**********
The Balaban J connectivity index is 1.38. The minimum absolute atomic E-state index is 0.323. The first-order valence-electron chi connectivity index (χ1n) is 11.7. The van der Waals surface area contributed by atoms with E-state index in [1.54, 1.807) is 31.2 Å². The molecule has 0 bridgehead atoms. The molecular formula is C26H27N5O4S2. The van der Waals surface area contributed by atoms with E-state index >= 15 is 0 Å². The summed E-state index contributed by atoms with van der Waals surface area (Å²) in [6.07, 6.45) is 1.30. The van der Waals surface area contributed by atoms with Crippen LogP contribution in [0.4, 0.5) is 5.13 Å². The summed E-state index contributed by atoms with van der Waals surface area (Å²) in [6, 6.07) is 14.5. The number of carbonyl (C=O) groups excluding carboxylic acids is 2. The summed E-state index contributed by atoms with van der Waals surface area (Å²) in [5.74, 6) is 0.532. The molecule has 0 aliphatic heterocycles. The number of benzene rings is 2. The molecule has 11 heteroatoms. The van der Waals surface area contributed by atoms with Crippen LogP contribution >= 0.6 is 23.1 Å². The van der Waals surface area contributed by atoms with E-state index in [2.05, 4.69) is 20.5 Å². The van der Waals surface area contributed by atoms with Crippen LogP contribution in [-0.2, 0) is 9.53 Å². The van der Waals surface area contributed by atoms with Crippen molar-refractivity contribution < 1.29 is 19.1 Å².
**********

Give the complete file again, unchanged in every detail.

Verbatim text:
The Balaban J connectivity index is 1.38. The minimum absolute atomic E-state index is 0.323. The first-order valence-electron chi connectivity index (χ1n) is 11.7. The van der Waals surface area contributed by atoms with E-state index in [1.54, 1.807) is 31.2 Å². The molecule has 0 bridgehead atoms. The molecular formula is C26H27N5O4S2. The van der Waals surface area contributed by atoms with E-state index >= 15 is 0 Å². The summed E-state index contributed by atoms with van der Waals surface area (Å²) in [6.07, 6.45) is 1.30. The van der Waals surface area contributed by atoms with Crippen LogP contribution in [0.4, 0.5) is 5.13 Å². The summed E-state index contributed by atoms with van der Waals surface area (Å²) in [6, 6.07) is 14.5. The number of carbonyl (C=O) groups excluding carboxylic acids is 2. The summed E-state index contributed by atoms with van der Waals surface area (Å²) in [5.74, 6) is 0.532. The molecule has 0 aliphatic heterocycles. The number of benzene rings is 2. The molecule has 11 heteroatoms. The van der Waals surface area contributed by atoms with Crippen LogP contribution >= 0.6 is 23.1 Å². The van der Waals surface area contributed by atoms with E-state index in [2.05, 4.69) is 20.5 Å². The van der Waals surface area contributed by atoms with Crippen LogP contribution in [-0.2, 0) is 9.53 Å². The van der Waals surface area contributed by atoms with Crippen molar-refractivity contribution < 1.29 is 19.1 Å².